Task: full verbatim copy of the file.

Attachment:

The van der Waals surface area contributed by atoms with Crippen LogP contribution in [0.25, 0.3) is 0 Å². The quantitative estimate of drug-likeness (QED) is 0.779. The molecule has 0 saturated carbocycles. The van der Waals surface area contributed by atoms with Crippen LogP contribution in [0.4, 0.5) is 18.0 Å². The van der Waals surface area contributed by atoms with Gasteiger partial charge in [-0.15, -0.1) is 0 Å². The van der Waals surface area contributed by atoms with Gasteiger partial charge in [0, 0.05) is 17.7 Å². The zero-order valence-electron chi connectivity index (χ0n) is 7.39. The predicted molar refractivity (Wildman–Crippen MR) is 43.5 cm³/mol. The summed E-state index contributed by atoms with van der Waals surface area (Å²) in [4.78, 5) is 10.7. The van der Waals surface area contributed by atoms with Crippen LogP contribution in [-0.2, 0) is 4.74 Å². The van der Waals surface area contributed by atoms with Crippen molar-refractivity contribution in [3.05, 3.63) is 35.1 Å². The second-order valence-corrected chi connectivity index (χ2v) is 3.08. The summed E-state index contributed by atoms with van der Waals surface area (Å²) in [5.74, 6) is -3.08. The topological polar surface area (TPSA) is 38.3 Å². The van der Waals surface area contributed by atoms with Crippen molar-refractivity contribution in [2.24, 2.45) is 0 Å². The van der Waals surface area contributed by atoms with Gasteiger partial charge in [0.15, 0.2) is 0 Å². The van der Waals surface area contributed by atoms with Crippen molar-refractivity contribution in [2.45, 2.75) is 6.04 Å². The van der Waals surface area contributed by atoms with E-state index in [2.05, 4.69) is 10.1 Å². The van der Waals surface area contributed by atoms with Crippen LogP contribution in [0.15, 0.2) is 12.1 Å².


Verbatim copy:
The van der Waals surface area contributed by atoms with Crippen LogP contribution in [0.25, 0.3) is 0 Å². The quantitative estimate of drug-likeness (QED) is 0.779. The molecule has 0 saturated carbocycles. The van der Waals surface area contributed by atoms with Crippen LogP contribution in [0.4, 0.5) is 18.0 Å². The van der Waals surface area contributed by atoms with Gasteiger partial charge in [-0.15, -0.1) is 0 Å². The van der Waals surface area contributed by atoms with Gasteiger partial charge in [0, 0.05) is 17.7 Å². The zero-order valence-electron chi connectivity index (χ0n) is 7.39. The predicted molar refractivity (Wildman–Crippen MR) is 43.5 cm³/mol. The summed E-state index contributed by atoms with van der Waals surface area (Å²) in [4.78, 5) is 10.7. The van der Waals surface area contributed by atoms with Crippen LogP contribution in [-0.2, 0) is 4.74 Å². The van der Waals surface area contributed by atoms with Crippen molar-refractivity contribution in [3.05, 3.63) is 35.1 Å². The second-order valence-corrected chi connectivity index (χ2v) is 3.08. The summed E-state index contributed by atoms with van der Waals surface area (Å²) in [5.74, 6) is -3.08. The topological polar surface area (TPSA) is 38.3 Å². The van der Waals surface area contributed by atoms with Crippen molar-refractivity contribution in [2.24, 2.45) is 0 Å². The van der Waals surface area contributed by atoms with Gasteiger partial charge in [0.15, 0.2) is 0 Å². The van der Waals surface area contributed by atoms with Crippen molar-refractivity contribution in [2.45, 2.75) is 6.04 Å². The van der Waals surface area contributed by atoms with E-state index in [2.05, 4.69) is 10.1 Å². The van der Waals surface area contributed by atoms with Crippen LogP contribution in [0.15, 0.2) is 12.1 Å².